There was the Ark containing the Sacred Law, written on scrolls of vellum, and rolled, as in the time of Moses; but between the Ark and the congregation, instead of the “brazen laver,” wherein those who entered into the tabernacle were commanded to wash, was a common bowl and ewer of English delf, ugly enough for the chamber of a country tavern. All the male members of the congregation, even the little boys, while they were within the synagogue, wore fringed silk mantles, bordered with blue stripes; for Moses was commanded to “Speak unto the children of Israel, and bid them that they make them fringes in the borders of their garments, throughout their generations, and that they put upon the fringe of their borders a ribbon of blue;” – but then these mantles were worn over modern broadcloth coats, and fashionable pantaloons with straps.
The chanting was unmusical, consisting of monotonous ups and downs of the voice, which, when the whole congregation joined in it, sounded like the continuous roar of the sea.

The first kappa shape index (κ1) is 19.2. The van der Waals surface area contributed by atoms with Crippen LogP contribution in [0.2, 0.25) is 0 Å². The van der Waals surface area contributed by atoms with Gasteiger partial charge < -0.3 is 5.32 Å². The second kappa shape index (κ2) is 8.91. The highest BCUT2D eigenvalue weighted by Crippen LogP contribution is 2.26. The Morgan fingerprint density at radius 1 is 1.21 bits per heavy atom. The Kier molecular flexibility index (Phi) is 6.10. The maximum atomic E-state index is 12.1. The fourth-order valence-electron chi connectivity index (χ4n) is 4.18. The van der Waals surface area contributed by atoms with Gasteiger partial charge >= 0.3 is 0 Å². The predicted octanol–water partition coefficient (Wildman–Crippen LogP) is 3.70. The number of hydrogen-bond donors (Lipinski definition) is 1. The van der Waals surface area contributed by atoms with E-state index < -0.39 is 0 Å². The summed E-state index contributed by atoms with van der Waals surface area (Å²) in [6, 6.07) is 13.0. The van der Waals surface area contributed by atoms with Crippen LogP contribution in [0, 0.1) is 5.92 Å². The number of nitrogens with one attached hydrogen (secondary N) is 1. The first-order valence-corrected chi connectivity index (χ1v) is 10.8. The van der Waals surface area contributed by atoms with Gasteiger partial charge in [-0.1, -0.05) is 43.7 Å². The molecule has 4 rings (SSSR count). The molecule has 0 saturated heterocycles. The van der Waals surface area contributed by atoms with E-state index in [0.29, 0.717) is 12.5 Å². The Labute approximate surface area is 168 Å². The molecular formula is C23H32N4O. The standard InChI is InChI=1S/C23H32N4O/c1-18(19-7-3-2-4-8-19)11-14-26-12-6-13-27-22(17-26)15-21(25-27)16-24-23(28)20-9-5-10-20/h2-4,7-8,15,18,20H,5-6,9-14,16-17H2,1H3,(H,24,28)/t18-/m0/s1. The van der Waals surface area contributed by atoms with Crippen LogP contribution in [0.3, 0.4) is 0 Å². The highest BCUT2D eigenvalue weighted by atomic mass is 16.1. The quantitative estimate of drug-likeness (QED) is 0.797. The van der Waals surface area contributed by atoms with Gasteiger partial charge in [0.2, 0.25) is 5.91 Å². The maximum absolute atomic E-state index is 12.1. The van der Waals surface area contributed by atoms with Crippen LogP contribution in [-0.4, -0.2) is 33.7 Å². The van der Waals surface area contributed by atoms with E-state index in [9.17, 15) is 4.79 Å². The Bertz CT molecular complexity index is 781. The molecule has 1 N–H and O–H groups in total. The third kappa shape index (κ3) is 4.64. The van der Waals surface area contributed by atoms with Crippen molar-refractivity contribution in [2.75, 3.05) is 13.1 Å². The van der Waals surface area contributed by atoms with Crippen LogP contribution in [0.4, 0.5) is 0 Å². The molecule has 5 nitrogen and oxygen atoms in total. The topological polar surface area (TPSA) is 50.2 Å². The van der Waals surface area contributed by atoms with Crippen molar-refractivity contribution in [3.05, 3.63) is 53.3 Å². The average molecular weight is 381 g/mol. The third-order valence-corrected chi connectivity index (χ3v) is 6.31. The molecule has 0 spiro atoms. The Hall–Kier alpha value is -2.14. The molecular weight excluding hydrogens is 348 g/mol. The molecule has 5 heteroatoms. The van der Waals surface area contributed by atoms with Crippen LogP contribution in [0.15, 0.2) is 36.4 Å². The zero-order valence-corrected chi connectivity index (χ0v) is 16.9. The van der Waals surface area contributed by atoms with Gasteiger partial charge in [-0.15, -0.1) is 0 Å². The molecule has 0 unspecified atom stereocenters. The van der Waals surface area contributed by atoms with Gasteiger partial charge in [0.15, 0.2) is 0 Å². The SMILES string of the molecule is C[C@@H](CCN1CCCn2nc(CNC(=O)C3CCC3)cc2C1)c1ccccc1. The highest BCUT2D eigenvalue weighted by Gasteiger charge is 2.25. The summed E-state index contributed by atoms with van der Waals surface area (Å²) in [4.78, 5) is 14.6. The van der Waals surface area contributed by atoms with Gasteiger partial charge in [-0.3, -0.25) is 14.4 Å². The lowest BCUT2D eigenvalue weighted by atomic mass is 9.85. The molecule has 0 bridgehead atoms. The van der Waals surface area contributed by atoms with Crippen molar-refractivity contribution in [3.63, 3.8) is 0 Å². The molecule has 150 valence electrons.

The trumpet, which was blown by a Rabbi, with a shawl drawn over his hat and face, was of the ancient shape, somewhat resembling a cow’s horn. It did not send forth a spirit-stirring peal; but the sound groaned and struggled through it.
The ark, on a raised platform, was merely a kind of semi-circular closet, with revolving doors. It was surmounted by a tablet, bearing a Hebrew inscription in gilded letters. The doors were closed and opened at different times, with much ceremony; sometimes, a man stood silently before them, with a shawl drawn over his hat and face. When opened, they revealed festoons of white silk damask, suspended over the sacred rolls of the Pentateuch; each roll enveloped in figured satin, and surmounted by ornaments with silver bells.